I encourage you to go over and weigh in on the topic of changing funding at Joan Strassman's blog. She has been discussing the changes to NSF Bio in her last couple of posts, both WRT the preproposals and why they were needed. The discussion on the second post has since evolved into how we should change the funding structure to maximize the resource we have.
All of the traditional battle axes have been dragged out. The "we should be more like those cuddly Canadians!" and the lovable "Overhead is the problem!" arguments were quick to pop up, as always. For those of you who are bored, we've discussed those issues here and here, respectively.
I am often wary of these discussions because, as Drugmonkey often points out, commenters are always going to propose whatever option benefits them the most. That's not to say that I don't think these discussion are worthwhile, but eveyone's opinion needs to be taken with a giant rock of salt, my own included.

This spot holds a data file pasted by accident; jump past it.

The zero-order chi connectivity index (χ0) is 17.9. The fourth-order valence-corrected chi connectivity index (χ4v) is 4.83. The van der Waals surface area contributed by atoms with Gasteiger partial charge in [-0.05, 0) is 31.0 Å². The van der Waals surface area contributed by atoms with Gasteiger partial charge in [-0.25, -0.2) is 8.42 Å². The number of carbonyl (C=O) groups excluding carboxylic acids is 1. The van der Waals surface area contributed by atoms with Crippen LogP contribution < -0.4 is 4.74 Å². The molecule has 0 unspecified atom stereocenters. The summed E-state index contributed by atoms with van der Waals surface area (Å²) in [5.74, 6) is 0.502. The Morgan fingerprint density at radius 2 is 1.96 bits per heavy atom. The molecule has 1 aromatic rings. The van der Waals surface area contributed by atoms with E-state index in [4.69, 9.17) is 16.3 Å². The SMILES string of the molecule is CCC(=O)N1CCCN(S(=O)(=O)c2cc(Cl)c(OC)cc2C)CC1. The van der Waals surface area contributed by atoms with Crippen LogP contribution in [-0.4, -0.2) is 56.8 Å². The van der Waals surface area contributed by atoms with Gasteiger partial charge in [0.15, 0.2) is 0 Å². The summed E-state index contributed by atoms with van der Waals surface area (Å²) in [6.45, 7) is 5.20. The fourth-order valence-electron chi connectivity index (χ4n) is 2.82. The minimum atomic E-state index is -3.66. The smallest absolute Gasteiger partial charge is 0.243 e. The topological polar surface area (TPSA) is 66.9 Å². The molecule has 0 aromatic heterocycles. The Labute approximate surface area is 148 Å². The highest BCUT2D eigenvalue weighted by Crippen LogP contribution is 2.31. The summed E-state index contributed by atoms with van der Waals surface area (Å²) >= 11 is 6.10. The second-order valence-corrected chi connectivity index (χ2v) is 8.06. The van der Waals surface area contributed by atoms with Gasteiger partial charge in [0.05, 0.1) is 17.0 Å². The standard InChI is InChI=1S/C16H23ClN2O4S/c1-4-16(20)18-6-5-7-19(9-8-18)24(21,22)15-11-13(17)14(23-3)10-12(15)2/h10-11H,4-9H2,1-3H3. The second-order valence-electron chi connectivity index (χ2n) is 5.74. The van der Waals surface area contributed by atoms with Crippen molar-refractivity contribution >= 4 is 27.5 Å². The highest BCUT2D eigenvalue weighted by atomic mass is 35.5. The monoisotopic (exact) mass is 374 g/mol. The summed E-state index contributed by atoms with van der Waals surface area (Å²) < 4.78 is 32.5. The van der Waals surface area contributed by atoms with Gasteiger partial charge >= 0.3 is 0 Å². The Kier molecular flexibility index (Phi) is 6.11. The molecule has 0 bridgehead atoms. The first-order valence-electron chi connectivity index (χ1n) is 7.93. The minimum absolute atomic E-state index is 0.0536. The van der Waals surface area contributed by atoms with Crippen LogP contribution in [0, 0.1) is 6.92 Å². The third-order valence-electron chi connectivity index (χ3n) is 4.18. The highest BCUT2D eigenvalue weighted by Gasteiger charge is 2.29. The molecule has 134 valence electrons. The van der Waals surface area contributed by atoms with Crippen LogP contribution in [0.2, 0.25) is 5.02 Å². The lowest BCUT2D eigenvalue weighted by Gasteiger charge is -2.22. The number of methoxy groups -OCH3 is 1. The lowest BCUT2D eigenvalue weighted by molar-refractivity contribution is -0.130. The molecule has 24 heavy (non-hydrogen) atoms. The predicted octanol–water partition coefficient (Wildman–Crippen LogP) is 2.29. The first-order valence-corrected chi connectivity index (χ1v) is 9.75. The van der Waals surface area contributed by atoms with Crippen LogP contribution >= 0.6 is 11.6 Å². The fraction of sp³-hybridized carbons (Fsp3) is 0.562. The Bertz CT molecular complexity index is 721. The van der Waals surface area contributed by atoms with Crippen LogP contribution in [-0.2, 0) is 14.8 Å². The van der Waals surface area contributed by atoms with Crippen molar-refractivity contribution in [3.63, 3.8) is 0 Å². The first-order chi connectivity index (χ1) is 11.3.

However, one option I don't support that does not benefit me is limiting the number of grants one PI can hold. There may be studies on the optimal number of grants per lab, I have no idea, but to arbitrarily place a limit of, say, two or four grants per PI seems to me a willing attempt to close one's eyes to the variable nature of the science enterprise. And as CPP has pointed out on occasion, limiting the number of grants past a certain threshold is punitive to such a minority of PIs as to not really make a difference in the grand scheme. If only 1% of PIs have more than 5 awards (I'm making these numbers up. UPDATE: My numbers weren't so far off!), then limiting awards to 5 is putting lipstick on a pig, but it won't do much for funding levels for the other 99%.
So, readers, feel free to leave your thoughts here or join the discussion on the Strassman blog.